When Ruanda-Urundi achieved independence on July 1, 1962, it was split in two; one half of which became Burundi. This independence marked the beginning of thirty years of political instability during which the country was devastated by ethnic violence. The UN ranks Burundi among the eight poorest countries in the world: the proportion of the population living below the poverty line rose from 33.8% in 1993 to 67.4% in 20012 and life expectancy, reduced by AIDS, does not exceed 39 years3.
In 1993, Melchior Ndadaye, the first Hutu president to be democratically elected was assassinated by Tutsi officers. Thus began a civil war opposing Hutu (85% of the population), Tutsi (14%), and Twa (1%). The war killed over 250,000 people. The extermination of the Tutsi by the Hutu would be defined as a “genocide” in 1996 by a United Nations Commission of Inquiry.
On August 28, 2000, under the aegis of Nelson Mandela, the legal government of Burundi and the Burundian rebels signed a peace agreement in Arusha, Tanzania, which provided for a
transition period. The peace process accelerated in 2003 with the rallying of the main Hutu rebellion: the CNDD-FDD (National Council for the Defense of Democracy).
However, the truce did not prevent the resurgence of ethnic violence. On August 24, 2004, the Hutu rebel group, Forces of National Liberation (FNL), claimed responsibility for killing 160 Congolese Tutsi refugees, who were originally from Rwanda. It was not until 2005 that a cease-fire would prevail and Burundi could finally start down the path of peace.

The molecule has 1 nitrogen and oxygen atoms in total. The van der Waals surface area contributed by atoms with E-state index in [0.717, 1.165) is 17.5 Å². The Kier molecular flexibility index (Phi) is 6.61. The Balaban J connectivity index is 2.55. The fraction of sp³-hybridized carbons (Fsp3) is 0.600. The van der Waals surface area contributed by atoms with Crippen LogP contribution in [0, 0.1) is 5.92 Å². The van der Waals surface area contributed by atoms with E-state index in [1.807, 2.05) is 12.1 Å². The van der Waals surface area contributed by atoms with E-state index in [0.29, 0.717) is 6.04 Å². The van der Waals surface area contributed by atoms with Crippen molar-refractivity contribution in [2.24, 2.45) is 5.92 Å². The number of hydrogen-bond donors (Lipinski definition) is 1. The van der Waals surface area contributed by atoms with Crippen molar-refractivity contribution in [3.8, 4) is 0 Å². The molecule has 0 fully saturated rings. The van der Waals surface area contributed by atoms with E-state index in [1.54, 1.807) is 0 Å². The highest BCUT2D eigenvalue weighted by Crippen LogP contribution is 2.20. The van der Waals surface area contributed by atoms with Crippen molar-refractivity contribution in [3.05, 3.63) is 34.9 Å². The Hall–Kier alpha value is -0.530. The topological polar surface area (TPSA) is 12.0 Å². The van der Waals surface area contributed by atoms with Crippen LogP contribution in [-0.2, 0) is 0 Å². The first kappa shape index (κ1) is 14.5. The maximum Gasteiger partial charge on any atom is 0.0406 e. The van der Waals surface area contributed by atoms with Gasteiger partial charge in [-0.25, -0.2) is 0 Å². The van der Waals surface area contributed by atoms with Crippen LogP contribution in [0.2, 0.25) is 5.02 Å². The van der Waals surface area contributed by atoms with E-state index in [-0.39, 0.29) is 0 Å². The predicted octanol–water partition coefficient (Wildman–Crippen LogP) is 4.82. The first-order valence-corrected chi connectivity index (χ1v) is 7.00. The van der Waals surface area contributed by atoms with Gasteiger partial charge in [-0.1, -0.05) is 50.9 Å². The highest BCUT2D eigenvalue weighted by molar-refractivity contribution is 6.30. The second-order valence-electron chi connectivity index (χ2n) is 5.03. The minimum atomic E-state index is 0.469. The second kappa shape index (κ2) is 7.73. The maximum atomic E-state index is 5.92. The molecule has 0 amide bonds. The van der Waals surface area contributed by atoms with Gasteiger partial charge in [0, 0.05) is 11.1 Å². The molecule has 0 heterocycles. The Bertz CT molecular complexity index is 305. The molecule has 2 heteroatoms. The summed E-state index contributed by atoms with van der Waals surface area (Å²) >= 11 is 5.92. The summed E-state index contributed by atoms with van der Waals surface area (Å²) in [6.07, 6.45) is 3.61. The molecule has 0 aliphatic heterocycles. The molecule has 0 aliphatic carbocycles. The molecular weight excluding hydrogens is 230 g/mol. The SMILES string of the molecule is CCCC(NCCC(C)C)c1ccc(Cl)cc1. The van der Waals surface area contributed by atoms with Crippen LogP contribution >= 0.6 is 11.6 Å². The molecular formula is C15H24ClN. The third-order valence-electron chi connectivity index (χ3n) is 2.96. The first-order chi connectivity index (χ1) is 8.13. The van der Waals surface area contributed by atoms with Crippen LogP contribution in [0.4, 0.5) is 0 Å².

In February 2005, Burundi adopted a new constitution by referendum allowing parliamentary and presidential elections to be held after two successive postponements. New elections were held in Burundi from May to September 2010; opposition forces refused to participate. Following elections, serious tensions were felt between the re-elected President Pierre Nkurunziza and his opposition.
According to the International Crisis Group, these tensions could escalate violently in the coming months, ruining the credibility of the electoral process, and endangering a fragile democracy and the many achievements of the peace process.
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